On 2 May, the Administrative Jurisdiction Division of the Council of State (the “Division”) confirmed that a warning [waarschuwing] may sometimes count as a decision [besluit] within the meaning of Section 1:3 of the General Administrative Law Act [Algemene wet bestuursrecht, “Awb”].This question was raised in a case in which the Minister of Social Affairs and Employment (the “Minister”) considered an objection to the refusal to withdraw a warning to be inadmissible.According to the Minister, the refusal to withdraw the warning was not a decision; after all, the warning itself was not a decision.The court agreed with the Minister.However – following the Opinion of State Councillor Advocate General Widdershoven (the “AG”) – the Division arrived at a different decision.
The nature of the warning
The Division distinguished between warnings based on a statutory provision and warnings based on the policy rules of the enforcement authority, whereby only the former type of warning can be a decision against which an objection and an appeal can be lodged. The Division thus followed the opinion rendered by the AG: a warning is only a decision when the warning is “an essential component of a system of sanctions [sanctieregime]”. In that case, there is legal effect [rechtsgevolg], for example because a certain power to enforce (suspension, higher penalty, etc.) cannot be exercised without a prior warning. The legal position of the “warned party” is then also different – as in the case concerned.
Ruling not (entirely) new
Although it is perhaps tempting to think that this ruling is a ground-breaking one, the judgment that a warning based on the law is a decision is not new, or at least not entirely new.
The general rule as regards warnings was and is, in principle, that a warning is only a factual act (and not a legal act pursuant to public law). This ruling – together with previous rulings by both the Division and the Trade and Industry Appeals Tribunal and the Central Appeal Tribunal – constitutes an exception to this general rule.
On the basis of previous case law, it was already the case that a statutory “enforcement ladder” could produce legal effect and thus lead to a decision appealable before the administrative court. As regards such an enforcement ladder in policy rules, the case law was less clear: a sensible lawyer was well advised to submit an objection just to be sure – because there was also a chance of a more strategic application of the decision concept by the administrative court.
So what next?
Here are two examples from actual practice. One concerns a situation in which the warning is to be regarded as a decision (against which you therefore need to have recourse to legal remedies in good time) and the other a situation in which that is not the case:
- Section 17b of the Aliens Employment Act [Wet arbeid vreemdelingen, “Wav”] requires the Minister of Social Affairs and Employment to issue a warning before being able to suspend the work activity of the offender for a maximum period of three months or to block the start of the work. Given that in this case the issuing of the warning is a prerequisite for the power of enforcement to be applied, the warning counts as a decision.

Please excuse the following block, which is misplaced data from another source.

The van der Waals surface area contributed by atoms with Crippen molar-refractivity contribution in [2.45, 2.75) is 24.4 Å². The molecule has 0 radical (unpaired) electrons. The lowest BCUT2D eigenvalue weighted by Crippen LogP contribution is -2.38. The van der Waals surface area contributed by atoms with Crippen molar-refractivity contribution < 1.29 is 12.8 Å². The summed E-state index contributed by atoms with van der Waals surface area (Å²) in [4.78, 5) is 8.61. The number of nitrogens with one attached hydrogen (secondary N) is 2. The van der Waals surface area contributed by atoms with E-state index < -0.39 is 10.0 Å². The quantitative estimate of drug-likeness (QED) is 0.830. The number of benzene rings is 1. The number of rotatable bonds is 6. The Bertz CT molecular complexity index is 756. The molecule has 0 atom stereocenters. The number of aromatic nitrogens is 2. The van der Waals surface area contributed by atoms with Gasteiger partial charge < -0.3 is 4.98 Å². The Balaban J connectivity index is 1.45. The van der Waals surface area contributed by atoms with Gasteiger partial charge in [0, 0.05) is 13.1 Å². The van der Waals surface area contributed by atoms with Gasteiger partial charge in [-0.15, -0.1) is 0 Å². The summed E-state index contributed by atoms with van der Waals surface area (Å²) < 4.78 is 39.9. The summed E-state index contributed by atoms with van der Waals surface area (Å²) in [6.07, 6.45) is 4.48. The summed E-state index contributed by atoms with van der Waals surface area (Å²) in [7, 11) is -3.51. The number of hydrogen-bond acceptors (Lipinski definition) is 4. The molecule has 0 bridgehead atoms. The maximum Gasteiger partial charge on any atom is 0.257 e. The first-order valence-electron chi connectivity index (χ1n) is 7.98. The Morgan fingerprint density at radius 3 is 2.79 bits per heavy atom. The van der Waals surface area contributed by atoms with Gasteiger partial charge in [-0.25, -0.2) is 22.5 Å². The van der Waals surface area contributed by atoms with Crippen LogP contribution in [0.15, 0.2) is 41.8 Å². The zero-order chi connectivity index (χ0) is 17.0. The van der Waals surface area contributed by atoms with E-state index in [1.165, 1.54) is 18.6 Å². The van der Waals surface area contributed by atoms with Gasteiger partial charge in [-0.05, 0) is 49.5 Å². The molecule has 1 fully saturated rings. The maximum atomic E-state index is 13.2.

- The Dutch Food and Consumer Product Safety Authority [NVWA] has issued general and specific policy rules that provide an insight into the way in which it exercises its powers. The policy rules for amusement and playground equipment (only available in Dutch), for example, state that for a certain type of offence – a “class C” offence – a warning is first to be issued before enforcement action is taken. The Commodities Act [Warenwet] and Section 3a of the Commodities Act Decree [Warenwetbesluit] say nothing about the issuing of warnings, as a result of which there is no required legal basis. A warning based on these policy rules cannot therefore be regarded as a decision within the meaning of Section 1:3 Awb.
Ruling not unexpected
It is advisable to remember that the general rule (and also practice) remains that a warning is only a factual (regulatory) action: it is only a note stating that the regulator believes that a violation is taking place and warns that enforcement can follow if that violation is not remedied within a certain period of time.
A different outcome would be difficult to imagine, because one could then have to deal with artificial constructions of alleged powers, or other awkward situations because the regulator – which in fact usually issues the warning – is not an administrative body or does not have the power to impose decisions.
The distinction between the – hard – legal basis and the – softer – basis of the policy rules also seems a sensible one. After all, a warning which is classified as a decision has legal effect. It would be undesirable to leave it to the discretionary power of the authority concerned to decide whether or not certain warnings are to be regarded as decisions within the meaning of the Awb, and thus whether or not administrative protection is available against them. Such choices should be left to the legislature.
ABRvS 8 September 2004 , ECLI:N:RVS:2004:AQ9962
CBb 8 May 2014, ECLI:NL:CBB:2014:187
CRvB 5 January 2009, ECLI:NL:CRVB:2009:BG9682